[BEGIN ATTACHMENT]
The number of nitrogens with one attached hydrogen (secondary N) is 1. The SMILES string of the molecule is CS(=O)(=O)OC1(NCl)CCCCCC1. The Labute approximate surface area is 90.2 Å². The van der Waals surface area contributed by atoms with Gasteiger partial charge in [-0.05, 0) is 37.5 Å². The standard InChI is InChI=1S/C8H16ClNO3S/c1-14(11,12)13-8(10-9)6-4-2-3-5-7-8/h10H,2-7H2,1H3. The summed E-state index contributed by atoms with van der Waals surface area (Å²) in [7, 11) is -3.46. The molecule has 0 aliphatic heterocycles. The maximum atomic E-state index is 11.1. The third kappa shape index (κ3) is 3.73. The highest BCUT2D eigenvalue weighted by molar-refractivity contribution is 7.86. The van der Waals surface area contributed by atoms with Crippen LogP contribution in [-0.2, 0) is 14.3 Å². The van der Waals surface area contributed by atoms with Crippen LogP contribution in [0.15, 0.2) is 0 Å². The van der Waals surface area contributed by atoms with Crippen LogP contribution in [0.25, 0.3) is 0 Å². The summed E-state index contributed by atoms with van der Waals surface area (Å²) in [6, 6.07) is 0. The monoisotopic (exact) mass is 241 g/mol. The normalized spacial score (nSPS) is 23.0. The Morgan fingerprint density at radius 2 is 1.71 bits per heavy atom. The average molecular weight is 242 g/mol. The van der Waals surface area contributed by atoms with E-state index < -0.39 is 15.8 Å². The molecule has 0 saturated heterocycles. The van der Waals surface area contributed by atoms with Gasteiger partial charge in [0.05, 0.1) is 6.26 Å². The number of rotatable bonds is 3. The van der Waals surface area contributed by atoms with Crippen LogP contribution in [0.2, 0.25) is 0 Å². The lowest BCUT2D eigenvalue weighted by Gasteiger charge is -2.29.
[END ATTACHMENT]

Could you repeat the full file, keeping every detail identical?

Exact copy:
The number of nitrogens with one attached hydrogen (secondary N) is 1. The SMILES string of the molecule is CS(=O)(=O)OC1(NCl)CCCCCC1. The Labute approximate surface area is 90.2 Å². The van der Waals surface area contributed by atoms with Gasteiger partial charge in [-0.05, 0) is 37.5 Å². The standard InChI is InChI=1S/C8H16ClNO3S/c1-14(11,12)13-8(10-9)6-4-2-3-5-7-8/h10H,2-7H2,1H3. The summed E-state index contributed by atoms with van der Waals surface area (Å²) in [7, 11) is -3.46. The molecule has 0 aliphatic heterocycles. The maximum atomic E-state index is 11.1. The third kappa shape index (κ3) is 3.73. The highest BCUT2D eigenvalue weighted by molar-refractivity contribution is 7.86. The van der Waals surface area contributed by atoms with Crippen LogP contribution in [-0.2, 0) is 14.3 Å². The van der Waals surface area contributed by atoms with Crippen LogP contribution in [0.15, 0.2) is 0 Å². The van der Waals surface area contributed by atoms with Crippen LogP contribution in [0.25, 0.3) is 0 Å². The summed E-state index contributed by atoms with van der Waals surface area (Å²) in [6, 6.07) is 0. The monoisotopic (exact) mass is 241 g/mol. The normalized spacial score (nSPS) is 23.0. The Morgan fingerprint density at radius 2 is 1.71 bits per heavy atom. The average molecular weight is 242 g/mol. The van der Waals surface area contributed by atoms with E-state index < -0.39 is 15.8 Å². The molecule has 0 saturated heterocycles. The van der Waals surface area contributed by atoms with Gasteiger partial charge in [0.05, 0.1) is 6.26 Å². The number of rotatable bonds is 3. The van der Waals surface area contributed by atoms with Crippen LogP contribution in [0.2, 0.25) is 0 Å². The lowest BCUT2D eigenvalue weighted by Gasteiger charge is -2.29.